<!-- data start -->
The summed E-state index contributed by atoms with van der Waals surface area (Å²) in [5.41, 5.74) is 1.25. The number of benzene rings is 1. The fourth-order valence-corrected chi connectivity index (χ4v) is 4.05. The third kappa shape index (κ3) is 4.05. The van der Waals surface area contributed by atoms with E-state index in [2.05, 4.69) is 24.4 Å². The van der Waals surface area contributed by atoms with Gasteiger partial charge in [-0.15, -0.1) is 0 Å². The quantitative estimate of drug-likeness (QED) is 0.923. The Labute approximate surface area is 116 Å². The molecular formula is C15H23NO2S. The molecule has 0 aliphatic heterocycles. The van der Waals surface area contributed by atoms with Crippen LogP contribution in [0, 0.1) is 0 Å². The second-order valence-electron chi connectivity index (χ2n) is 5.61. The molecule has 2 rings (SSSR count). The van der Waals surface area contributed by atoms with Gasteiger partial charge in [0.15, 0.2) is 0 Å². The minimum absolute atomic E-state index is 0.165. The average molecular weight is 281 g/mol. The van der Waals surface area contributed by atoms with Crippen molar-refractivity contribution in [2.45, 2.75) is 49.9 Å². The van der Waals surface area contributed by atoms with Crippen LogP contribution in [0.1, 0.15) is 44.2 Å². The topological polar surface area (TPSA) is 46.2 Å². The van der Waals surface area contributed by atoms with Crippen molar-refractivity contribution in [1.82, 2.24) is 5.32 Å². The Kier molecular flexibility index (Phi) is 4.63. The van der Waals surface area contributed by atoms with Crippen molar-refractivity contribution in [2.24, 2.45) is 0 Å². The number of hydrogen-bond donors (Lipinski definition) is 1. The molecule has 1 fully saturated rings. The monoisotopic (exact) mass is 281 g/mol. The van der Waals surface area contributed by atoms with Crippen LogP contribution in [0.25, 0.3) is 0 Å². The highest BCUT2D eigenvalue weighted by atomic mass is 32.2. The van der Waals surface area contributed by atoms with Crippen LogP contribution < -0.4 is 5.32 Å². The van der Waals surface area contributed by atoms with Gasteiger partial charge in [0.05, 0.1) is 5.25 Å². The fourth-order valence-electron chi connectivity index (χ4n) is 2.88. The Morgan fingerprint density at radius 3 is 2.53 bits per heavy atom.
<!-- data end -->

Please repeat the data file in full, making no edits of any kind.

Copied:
The summed E-state index contributed by atoms with van der Waals surface area (Å²) in [5.41, 5.74) is 1.25. The number of benzene rings is 1. The fourth-order valence-corrected chi connectivity index (χ4v) is 4.05. The third kappa shape index (κ3) is 4.05. The van der Waals surface area contributed by atoms with E-state index in [2.05, 4.69) is 24.4 Å². The van der Waals surface area contributed by atoms with Gasteiger partial charge in [-0.15, -0.1) is 0 Å². The quantitative estimate of drug-likeness (QED) is 0.923. The Labute approximate surface area is 116 Å². The molecular formula is C15H23NO2S. The molecule has 0 aliphatic heterocycles. The van der Waals surface area contributed by atoms with Crippen LogP contribution in [0, 0.1) is 0 Å². The second-order valence-electron chi connectivity index (χ2n) is 5.61. The molecule has 2 rings (SSSR count). The van der Waals surface area contributed by atoms with Gasteiger partial charge in [0.15, 0.2) is 0 Å². The minimum absolute atomic E-state index is 0.165. The average molecular weight is 281 g/mol. The van der Waals surface area contributed by atoms with Crippen molar-refractivity contribution in [2.45, 2.75) is 49.9 Å². The van der Waals surface area contributed by atoms with Crippen LogP contribution in [0.1, 0.15) is 44.2 Å². The topological polar surface area (TPSA) is 46.2 Å². The van der Waals surface area contributed by atoms with Crippen molar-refractivity contribution in [1.82, 2.24) is 5.32 Å². The Kier molecular flexibility index (Phi) is 4.63. The van der Waals surface area contributed by atoms with Crippen molar-refractivity contribution in [2.24, 2.45) is 0 Å². The number of hydrogen-bond donors (Lipinski definition) is 1. The molecule has 1 fully saturated rings. The monoisotopic (exact) mass is 281 g/mol. The van der Waals surface area contributed by atoms with Crippen LogP contribution in [0.25, 0.3) is 0 Å². The highest BCUT2D eigenvalue weighted by atomic mass is 32.2. The van der Waals surface area contributed by atoms with Crippen LogP contribution < -0.4 is 5.32 Å². The van der Waals surface area contributed by atoms with Gasteiger partial charge in [0.05, 0.1) is 5.25 Å². The fourth-order valence-electron chi connectivity index (χ4n) is 2.88. The Morgan fingerprint density at radius 3 is 2.53 bits per heavy atom.